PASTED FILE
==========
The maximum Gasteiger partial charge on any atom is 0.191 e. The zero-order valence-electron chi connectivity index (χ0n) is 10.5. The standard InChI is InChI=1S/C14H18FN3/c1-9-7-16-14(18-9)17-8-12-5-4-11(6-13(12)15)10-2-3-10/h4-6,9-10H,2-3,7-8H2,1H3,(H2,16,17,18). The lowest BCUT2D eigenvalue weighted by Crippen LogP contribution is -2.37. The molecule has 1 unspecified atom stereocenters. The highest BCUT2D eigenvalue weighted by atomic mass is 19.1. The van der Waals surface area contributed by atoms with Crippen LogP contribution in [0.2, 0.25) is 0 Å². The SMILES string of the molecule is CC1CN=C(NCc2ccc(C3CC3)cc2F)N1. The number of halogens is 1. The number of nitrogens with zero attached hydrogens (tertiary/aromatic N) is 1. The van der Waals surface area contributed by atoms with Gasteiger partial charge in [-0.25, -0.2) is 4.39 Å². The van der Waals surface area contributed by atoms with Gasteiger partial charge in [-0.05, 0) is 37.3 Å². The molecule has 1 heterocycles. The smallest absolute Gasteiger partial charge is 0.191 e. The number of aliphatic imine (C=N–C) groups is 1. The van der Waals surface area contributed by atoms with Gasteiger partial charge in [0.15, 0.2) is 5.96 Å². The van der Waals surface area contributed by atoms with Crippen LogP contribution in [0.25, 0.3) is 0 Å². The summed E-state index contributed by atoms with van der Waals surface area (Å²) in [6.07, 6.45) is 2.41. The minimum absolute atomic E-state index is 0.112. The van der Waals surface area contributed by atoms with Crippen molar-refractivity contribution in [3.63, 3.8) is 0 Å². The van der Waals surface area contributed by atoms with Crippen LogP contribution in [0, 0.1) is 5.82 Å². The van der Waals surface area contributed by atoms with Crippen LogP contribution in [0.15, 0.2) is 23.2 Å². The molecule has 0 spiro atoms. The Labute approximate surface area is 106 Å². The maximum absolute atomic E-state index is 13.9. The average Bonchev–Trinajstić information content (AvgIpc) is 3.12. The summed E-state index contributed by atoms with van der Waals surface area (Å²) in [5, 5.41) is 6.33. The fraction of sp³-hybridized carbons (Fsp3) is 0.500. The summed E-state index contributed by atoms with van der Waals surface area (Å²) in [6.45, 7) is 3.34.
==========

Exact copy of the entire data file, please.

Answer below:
The maximum Gasteiger partial charge on any atom is 0.191 e. The zero-order valence-electron chi connectivity index (χ0n) is 10.5. The standard InChI is InChI=1S/C14H18FN3/c1-9-7-16-14(18-9)17-8-12-5-4-11(6-13(12)15)10-2-3-10/h4-6,9-10H,2-3,7-8H2,1H3,(H2,16,17,18). The lowest BCUT2D eigenvalue weighted by Crippen LogP contribution is -2.37. The molecule has 1 unspecified atom stereocenters. The highest BCUT2D eigenvalue weighted by atomic mass is 19.1. The van der Waals surface area contributed by atoms with Crippen LogP contribution in [0.2, 0.25) is 0 Å². The SMILES string of the molecule is CC1CN=C(NCc2ccc(C3CC3)cc2F)N1. The number of halogens is 1. The number of nitrogens with zero attached hydrogens (tertiary/aromatic N) is 1. The van der Waals surface area contributed by atoms with Gasteiger partial charge in [-0.25, -0.2) is 4.39 Å². The van der Waals surface area contributed by atoms with Gasteiger partial charge in [-0.05, 0) is 37.3 Å². The molecule has 1 heterocycles. The smallest absolute Gasteiger partial charge is 0.191 e. The number of aliphatic imine (C=N–C) groups is 1. The van der Waals surface area contributed by atoms with Gasteiger partial charge in [0.15, 0.2) is 5.96 Å². The van der Waals surface area contributed by atoms with Crippen LogP contribution in [0.25, 0.3) is 0 Å². The summed E-state index contributed by atoms with van der Waals surface area (Å²) in [6.07, 6.45) is 2.41. The minimum absolute atomic E-state index is 0.112. The van der Waals surface area contributed by atoms with Crippen molar-refractivity contribution in [3.63, 3.8) is 0 Å². The van der Waals surface area contributed by atoms with Crippen LogP contribution in [0, 0.1) is 5.82 Å². The van der Waals surface area contributed by atoms with Crippen LogP contribution in [0.15, 0.2) is 23.2 Å². The molecule has 0 spiro atoms. The Labute approximate surface area is 106 Å². The maximum absolute atomic E-state index is 13.9. The average Bonchev–Trinajstić information content (AvgIpc) is 3.12. The summed E-state index contributed by atoms with van der Waals surface area (Å²) in [5, 5.41) is 6.33. The fraction of sp³-hybridized carbons (Fsp3) is 0.500. The summed E-state index contributed by atoms with van der Waals surface area (Å²) in [6.45, 7) is 3.34.